Cohesion and decohesion kinetics of polymer solar cells [electronic resource]
- Christopher Bruner.
- Physical description
- 1 online resource.
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|3781 2014 B||In-library use|
- Polymer organic solar cells (OSCs) possess many desirable properties include low temperature solution processibility of photoactive materials and the utilization of flexible substrates for conformal OSC design. However, challenges remain that may inhibit their adoption and implementation. Among these are thermochemical stability, optimized power conversion efficiency, and mechanical reliability. Indeed, for organic solar cells to be used on flexible substrates, mechanical reliability of the individual layers and interfaces is pertinent. In this dissertation, quantitative micromechanical testing techniques were employed to help characterize the mechanical reliability of the layers and interfaces for polymer OSCs. From testing, it was determined that the polymer:fullerene photoactive layer consistently failed cohesively. The cohesive strength of most photoactive layers generally ranged from 0.5 to 2.0 Joules per square meter. However, by using thermal annealing, manipulating the photoactive layer structure, and selecting polymer molecular weight, cohesion values as high as 17 Joules per square meter could be achieved. Indeed, polymer molecular weight affected cohesion the most due to significant plasticity within the photoactive layer. Conversely, improved cohesion did not always result in improved device electronic performance. By optimizing cohesion and efficiency, we are able to come closer to design guidelines for mechanically robust and efficient solar cells. Finally, because OSCs must operate in the environment at temperatures as high as 65 C, we analyzed OSCs under dry, inert environmental conditions and showed how temperature affects the decohesion kinetics within the device. It was demonstrated that the decohesion rate generally accelerated with increasing test temperature. We were able to develop a viscoelastic kinetic model that was able to describe and predict decohesion for these devices. This collective work and modeling will provide greater insight into the practical limitations of OSC design and will aid in future development of OSCs with greater mechanical reliability and in-service lifetimes.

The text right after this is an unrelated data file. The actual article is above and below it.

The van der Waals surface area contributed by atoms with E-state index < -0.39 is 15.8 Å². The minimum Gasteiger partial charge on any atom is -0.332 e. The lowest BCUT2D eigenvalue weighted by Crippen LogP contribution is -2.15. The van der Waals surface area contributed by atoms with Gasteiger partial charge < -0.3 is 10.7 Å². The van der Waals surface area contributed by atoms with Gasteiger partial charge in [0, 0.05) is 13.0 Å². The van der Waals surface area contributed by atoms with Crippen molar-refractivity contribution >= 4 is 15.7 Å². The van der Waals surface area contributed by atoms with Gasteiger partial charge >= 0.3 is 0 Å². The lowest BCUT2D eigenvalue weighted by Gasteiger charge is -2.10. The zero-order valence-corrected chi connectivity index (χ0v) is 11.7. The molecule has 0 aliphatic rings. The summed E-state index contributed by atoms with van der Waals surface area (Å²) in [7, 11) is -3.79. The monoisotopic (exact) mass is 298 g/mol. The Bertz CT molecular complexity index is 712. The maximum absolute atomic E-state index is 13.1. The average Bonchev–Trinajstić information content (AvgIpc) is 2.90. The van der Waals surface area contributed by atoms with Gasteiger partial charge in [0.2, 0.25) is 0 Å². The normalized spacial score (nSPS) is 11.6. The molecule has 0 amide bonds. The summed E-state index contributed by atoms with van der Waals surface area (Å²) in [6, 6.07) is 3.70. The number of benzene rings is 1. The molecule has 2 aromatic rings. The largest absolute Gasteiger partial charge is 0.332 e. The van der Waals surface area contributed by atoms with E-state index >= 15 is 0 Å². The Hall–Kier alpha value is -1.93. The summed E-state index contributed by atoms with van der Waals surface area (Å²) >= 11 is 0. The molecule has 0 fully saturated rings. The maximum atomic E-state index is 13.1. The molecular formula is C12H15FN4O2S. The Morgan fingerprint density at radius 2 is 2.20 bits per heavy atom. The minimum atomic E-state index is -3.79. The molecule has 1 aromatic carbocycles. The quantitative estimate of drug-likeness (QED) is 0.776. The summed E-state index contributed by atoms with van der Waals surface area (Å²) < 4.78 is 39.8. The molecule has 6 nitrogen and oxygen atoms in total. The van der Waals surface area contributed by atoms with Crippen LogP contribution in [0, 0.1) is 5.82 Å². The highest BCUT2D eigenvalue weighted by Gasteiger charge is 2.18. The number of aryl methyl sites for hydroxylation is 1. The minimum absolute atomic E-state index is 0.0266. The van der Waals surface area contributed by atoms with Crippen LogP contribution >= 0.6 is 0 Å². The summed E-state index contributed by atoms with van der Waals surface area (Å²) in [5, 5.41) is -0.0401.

- Publication date
- Submitted to the Department of Chemistry.
- Thesis (Ph.D.)--Stanford University, 2014.
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